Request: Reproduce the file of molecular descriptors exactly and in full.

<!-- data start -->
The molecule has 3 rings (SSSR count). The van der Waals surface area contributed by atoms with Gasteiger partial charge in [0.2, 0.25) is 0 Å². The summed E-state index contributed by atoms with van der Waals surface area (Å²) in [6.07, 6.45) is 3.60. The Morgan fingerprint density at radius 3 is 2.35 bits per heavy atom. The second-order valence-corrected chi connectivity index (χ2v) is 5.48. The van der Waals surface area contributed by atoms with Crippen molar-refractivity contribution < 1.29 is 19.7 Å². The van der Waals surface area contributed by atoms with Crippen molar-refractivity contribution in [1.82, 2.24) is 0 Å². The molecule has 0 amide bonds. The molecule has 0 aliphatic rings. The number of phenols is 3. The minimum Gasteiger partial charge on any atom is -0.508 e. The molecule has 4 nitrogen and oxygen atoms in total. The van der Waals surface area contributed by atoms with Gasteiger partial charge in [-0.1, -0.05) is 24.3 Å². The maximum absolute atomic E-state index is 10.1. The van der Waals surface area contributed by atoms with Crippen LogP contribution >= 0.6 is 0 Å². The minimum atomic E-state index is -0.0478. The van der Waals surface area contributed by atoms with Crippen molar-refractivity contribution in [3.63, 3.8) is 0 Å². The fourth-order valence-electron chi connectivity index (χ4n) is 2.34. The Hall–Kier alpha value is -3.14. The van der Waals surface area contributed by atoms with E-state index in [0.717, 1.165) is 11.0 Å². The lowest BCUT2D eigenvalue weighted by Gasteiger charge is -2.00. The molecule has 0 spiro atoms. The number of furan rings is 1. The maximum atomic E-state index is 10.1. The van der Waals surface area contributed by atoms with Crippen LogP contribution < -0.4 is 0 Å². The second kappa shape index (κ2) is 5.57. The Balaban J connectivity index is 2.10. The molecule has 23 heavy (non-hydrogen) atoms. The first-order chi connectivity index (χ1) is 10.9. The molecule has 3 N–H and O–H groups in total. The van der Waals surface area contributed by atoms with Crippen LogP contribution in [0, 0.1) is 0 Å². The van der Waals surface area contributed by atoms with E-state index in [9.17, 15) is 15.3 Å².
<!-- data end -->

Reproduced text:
The molecule has 3 rings (SSSR count). The van der Waals surface area contributed by atoms with Gasteiger partial charge in [0.2, 0.25) is 0 Å². The summed E-state index contributed by atoms with van der Waals surface area (Å²) in [6.07, 6.45) is 3.60. The Morgan fingerprint density at radius 3 is 2.35 bits per heavy atom. The second-order valence-corrected chi connectivity index (χ2v) is 5.48. The van der Waals surface area contributed by atoms with Crippen molar-refractivity contribution < 1.29 is 19.7 Å². The van der Waals surface area contributed by atoms with Crippen molar-refractivity contribution in [1.82, 2.24) is 0 Å². The molecule has 0 amide bonds. The molecule has 0 aliphatic rings. The number of phenols is 3. The minimum Gasteiger partial charge on any atom is -0.508 e. The molecule has 4 nitrogen and oxygen atoms in total. The van der Waals surface area contributed by atoms with Gasteiger partial charge in [-0.1, -0.05) is 24.3 Å². The maximum absolute atomic E-state index is 10.1. The van der Waals surface area contributed by atoms with Crippen LogP contribution >= 0.6 is 0 Å². The minimum atomic E-state index is -0.0478. The van der Waals surface area contributed by atoms with Crippen molar-refractivity contribution in [3.63, 3.8) is 0 Å². The fourth-order valence-electron chi connectivity index (χ4n) is 2.34. The Hall–Kier alpha value is -3.14. The van der Waals surface area contributed by atoms with E-state index in [0.717, 1.165) is 11.0 Å². The lowest BCUT2D eigenvalue weighted by Gasteiger charge is -2.00. The molecule has 0 spiro atoms. The number of furan rings is 1. The maximum atomic E-state index is 10.1. The van der Waals surface area contributed by atoms with Crippen LogP contribution < -0.4 is 0 Å². The second kappa shape index (κ2) is 5.57. The Balaban J connectivity index is 2.10. The molecule has 23 heavy (non-hydrogen) atoms. The first-order chi connectivity index (χ1) is 10.9. The molecule has 3 N–H and O–H groups in total. The van der Waals surface area contributed by atoms with Crippen LogP contribution in [0, 0.1) is 0 Å². The van der Waals surface area contributed by atoms with E-state index in [9.17, 15) is 15.3 Å².